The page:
To the Survivors, Thank You

Outstretched Hand from the Past (courtesy)

It was October 7th and we were hiding in the shelter.  It isn’t really a mamad (bomb shelter) but two walls are dug out of stone and it’s the safest place to run. We sit there, huddled some on the sofa bed and some on the floor waiting in anticipation and finally feel the walls shake with the  launch of the iron dome interceptor fire.  My son cries a little and I hold his small hand in my own as if to say everything will be ok.  It’s good that I don’t have to say those words because I really am not convinced that is true and I don’t want to lie.

Would things ever go back to normal?  What destruction lay ahead? Will we leave this room or will a rocket decide to land on our house?

It was in that moment that I had a vision or perhaps a dream.  I saw an arm reach down from the sky stretching out a hand to me as if to pick me up from the floor of my shelter.  I saw the rough wrinkled fingers, scarred with experience, hard work, and faith.  As the hand got closer I saw the muscular wrist holding the outstretched hand steady pushing through the turmoil all around.  Above the wrist I saw the arm with its graying hair and slightly up the arm I saw the numbers etched in greenish black ink and I knew.  

That arm was familiar.  

That arm was the arm of the Holocaust Survivors who spoke in my school every year.  

That arm was the arm of the Survivor who needed to tell every detail of what happened to them because they were all important.  

That arm was the arm of the Survivor who gave me a small pink glass bowl and told me that I should use it in good health.   

That arm was the arm of the survivor who founded a world class museum. 

That arm was the arm of the Survivor who immigrated to America and built a beautiful family and couldn’t stop showing me pictures.

That arm was the arm of people who retold their stories and reminded me that the future can be better than the past.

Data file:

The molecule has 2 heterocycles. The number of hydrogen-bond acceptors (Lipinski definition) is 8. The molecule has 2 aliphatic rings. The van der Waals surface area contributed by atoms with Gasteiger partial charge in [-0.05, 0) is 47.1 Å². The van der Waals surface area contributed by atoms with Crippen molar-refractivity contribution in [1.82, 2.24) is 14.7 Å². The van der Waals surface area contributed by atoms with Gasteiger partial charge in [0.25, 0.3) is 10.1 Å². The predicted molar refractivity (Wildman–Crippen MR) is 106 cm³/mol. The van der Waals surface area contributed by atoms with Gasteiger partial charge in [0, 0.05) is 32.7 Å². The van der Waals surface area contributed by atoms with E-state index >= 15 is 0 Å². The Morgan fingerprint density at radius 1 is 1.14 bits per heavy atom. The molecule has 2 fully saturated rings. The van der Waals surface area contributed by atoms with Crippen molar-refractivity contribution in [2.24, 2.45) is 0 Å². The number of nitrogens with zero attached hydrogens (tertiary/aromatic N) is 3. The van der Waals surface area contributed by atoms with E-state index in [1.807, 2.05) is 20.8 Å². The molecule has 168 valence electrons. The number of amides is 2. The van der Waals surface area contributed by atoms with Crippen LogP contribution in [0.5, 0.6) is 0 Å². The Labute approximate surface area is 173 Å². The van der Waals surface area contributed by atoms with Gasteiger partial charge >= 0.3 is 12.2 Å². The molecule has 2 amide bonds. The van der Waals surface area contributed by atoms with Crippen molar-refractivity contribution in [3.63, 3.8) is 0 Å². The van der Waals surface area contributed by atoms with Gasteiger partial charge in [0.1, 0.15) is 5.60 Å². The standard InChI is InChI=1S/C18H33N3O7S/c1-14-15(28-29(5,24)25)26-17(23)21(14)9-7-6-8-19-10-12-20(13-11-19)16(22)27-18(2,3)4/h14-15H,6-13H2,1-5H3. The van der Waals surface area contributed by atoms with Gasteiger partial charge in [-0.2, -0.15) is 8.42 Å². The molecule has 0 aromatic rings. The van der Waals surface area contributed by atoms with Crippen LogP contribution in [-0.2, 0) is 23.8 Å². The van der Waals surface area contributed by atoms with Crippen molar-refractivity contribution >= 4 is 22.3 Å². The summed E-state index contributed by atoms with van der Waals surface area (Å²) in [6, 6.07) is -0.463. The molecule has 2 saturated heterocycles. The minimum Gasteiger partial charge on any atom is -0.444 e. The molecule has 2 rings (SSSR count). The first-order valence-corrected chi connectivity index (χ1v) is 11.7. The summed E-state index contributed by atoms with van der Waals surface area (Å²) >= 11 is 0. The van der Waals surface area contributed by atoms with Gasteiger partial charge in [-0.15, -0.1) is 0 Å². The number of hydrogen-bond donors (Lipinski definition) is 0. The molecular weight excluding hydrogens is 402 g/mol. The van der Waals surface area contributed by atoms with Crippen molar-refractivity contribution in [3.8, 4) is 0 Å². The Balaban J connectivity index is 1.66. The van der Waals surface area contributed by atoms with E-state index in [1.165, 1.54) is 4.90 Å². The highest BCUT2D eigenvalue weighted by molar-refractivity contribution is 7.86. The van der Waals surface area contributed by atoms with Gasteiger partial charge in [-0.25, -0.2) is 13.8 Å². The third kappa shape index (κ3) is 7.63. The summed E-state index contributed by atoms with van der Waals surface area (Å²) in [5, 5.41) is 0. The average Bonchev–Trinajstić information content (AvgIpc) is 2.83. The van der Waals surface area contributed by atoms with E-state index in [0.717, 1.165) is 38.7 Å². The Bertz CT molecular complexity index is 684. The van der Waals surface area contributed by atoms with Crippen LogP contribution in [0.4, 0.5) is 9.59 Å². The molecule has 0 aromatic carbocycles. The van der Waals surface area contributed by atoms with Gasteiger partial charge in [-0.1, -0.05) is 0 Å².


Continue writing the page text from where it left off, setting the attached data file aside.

In that moment I wanted to talk to a Holocaust Survivor.  In that moment I wanted to hug a Holocaust Survivor.  I wanted to ask them how they did it.  How did they maintain faith in the future when all seemed so dark?  I wanted to seek their advice and without answers or explanations I reached out to the arm that descended in my direction.  

Six months later I still have moments when I ask myself difficult questions.  Will the hostages return safely?  Will the thousands of evacuees go back to their homes?  Will our part of the world find peace? How can I go on with normal life when there is so much pain all around? Can I wholeheartedly celebrate a child’s birthday despite so much suffering?  Can I have enough faith in tomorrow to live life today?

I don’t have answers to these questions but on this day I want to say thank you to the Survivors who shared their stories.  Thank you for entrusting the next generation with your memories and thank you for giving us strength in moments of darkness.  

As I recall your lectures, testimonies, and prayers I know that you would tell us today Uvacharta Bachayim.  Choose Life. 

About the Author
Originally from NJ Avi Tilonsky enjoys experiencing the ever changing Jewish life in Jerusalem. Prior to moving to Israel Avi worked as a communal rabbi and educator. Today, he is privileged to work for a Jewish organization helping Jewish communities around the world. In his free time Avi likes to go exploring on his bike, trying new recipes, and attempting to solve the world's problems one small step at a time.
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